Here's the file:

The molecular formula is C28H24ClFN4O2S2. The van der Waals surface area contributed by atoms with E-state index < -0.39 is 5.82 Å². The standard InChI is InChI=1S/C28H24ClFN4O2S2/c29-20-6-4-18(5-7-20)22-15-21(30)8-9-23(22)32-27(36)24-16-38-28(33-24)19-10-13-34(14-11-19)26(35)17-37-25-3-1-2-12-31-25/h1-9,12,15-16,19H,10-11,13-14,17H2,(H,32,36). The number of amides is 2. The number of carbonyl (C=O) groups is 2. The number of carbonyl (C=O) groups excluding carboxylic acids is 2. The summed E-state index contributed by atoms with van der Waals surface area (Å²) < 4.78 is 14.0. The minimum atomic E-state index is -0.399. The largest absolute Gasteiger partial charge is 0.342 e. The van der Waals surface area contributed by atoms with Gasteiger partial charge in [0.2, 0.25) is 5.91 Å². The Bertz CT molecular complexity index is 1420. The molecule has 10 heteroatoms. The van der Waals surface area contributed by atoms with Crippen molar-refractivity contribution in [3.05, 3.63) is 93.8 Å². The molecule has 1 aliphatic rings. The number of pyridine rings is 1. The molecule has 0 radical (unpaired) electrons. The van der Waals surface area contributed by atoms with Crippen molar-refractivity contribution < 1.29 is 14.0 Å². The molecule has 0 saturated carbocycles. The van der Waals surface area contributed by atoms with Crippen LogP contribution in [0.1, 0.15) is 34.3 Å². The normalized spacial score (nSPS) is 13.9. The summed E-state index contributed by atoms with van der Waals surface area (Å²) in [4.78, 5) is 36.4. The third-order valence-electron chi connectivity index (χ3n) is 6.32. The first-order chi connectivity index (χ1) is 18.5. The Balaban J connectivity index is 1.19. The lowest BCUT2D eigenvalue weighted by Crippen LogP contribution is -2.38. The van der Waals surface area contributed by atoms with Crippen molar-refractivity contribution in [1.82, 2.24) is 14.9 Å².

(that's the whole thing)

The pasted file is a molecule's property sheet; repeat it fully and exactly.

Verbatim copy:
The molecular formula is C28H24ClFN4O2S2. The van der Waals surface area contributed by atoms with E-state index < -0.39 is 5.82 Å². The standard InChI is InChI=1S/C28H24ClFN4O2S2/c29-20-6-4-18(5-7-20)22-15-21(30)8-9-23(22)32-27(36)24-16-38-28(33-24)19-10-13-34(14-11-19)26(35)17-37-25-3-1-2-12-31-25/h1-9,12,15-16,19H,10-11,13-14,17H2,(H,32,36). The number of amides is 2. The number of carbonyl (C=O) groups is 2. The number of carbonyl (C=O) groups excluding carboxylic acids is 2. The summed E-state index contributed by atoms with van der Waals surface area (Å²) < 4.78 is 14.0. The minimum atomic E-state index is -0.399. The largest absolute Gasteiger partial charge is 0.342 e. The van der Waals surface area contributed by atoms with Gasteiger partial charge in [0.2, 0.25) is 5.91 Å². The Bertz CT molecular complexity index is 1420. The molecule has 10 heteroatoms. The van der Waals surface area contributed by atoms with Crippen molar-refractivity contribution in [3.05, 3.63) is 93.8 Å². The molecule has 1 aliphatic rings. The number of pyridine rings is 1. The molecule has 0 radical (unpaired) electrons. The van der Waals surface area contributed by atoms with Crippen molar-refractivity contribution < 1.29 is 14.0 Å². The molecule has 0 saturated carbocycles. The van der Waals surface area contributed by atoms with Crippen LogP contribution in [0.1, 0.15) is 34.3 Å². The normalized spacial score (nSPS) is 13.9. The summed E-state index contributed by atoms with van der Waals surface area (Å²) in [4.78, 5) is 36.4. The third-order valence-electron chi connectivity index (χ3n) is 6.32. The first-order chi connectivity index (χ1) is 18.5. The Balaban J connectivity index is 1.19. The lowest BCUT2D eigenvalue weighted by Crippen LogP contribution is -2.38. The van der Waals surface area contributed by atoms with Crippen molar-refractivity contribution in [1.82, 2.24) is 14.9 Å².